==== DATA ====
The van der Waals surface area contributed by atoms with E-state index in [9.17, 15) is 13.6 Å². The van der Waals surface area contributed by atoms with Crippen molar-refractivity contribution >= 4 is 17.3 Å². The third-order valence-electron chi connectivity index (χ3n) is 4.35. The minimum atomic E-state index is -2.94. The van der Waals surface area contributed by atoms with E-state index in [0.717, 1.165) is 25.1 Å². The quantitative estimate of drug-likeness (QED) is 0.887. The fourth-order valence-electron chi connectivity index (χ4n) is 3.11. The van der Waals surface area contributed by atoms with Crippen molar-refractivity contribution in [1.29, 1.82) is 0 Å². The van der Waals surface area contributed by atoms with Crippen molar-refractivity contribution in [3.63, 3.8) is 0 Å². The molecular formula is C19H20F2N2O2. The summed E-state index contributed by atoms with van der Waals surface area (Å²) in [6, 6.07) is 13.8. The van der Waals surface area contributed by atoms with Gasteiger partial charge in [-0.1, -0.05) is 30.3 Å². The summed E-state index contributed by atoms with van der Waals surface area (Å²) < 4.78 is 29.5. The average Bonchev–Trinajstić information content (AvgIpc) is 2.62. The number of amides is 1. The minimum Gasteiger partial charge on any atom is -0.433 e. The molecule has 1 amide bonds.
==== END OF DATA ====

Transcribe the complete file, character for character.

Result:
The van der Waals surface area contributed by atoms with E-state index in [9.17, 15) is 13.6 Å². The van der Waals surface area contributed by atoms with Crippen molar-refractivity contribution >= 4 is 17.3 Å². The third-order valence-electron chi connectivity index (χ3n) is 4.35. The minimum atomic E-state index is -2.94. The van der Waals surface area contributed by atoms with E-state index in [0.717, 1.165) is 25.1 Å². The quantitative estimate of drug-likeness (QED) is 0.887. The fourth-order valence-electron chi connectivity index (χ4n) is 3.11. The van der Waals surface area contributed by atoms with Crippen molar-refractivity contribution in [1.29, 1.82) is 0 Å². The van der Waals surface area contributed by atoms with Crippen molar-refractivity contribution in [3.63, 3.8) is 0 Å². The molecular formula is C19H20F2N2O2. The summed E-state index contributed by atoms with van der Waals surface area (Å²) in [6, 6.07) is 13.8. The van der Waals surface area contributed by atoms with Gasteiger partial charge in [-0.1, -0.05) is 30.3 Å². The summed E-state index contributed by atoms with van der Waals surface area (Å²) < 4.78 is 29.5. The average Bonchev–Trinajstić information content (AvgIpc) is 2.62. The number of amides is 1. The minimum Gasteiger partial charge on any atom is -0.433 e. The molecule has 1 amide bonds.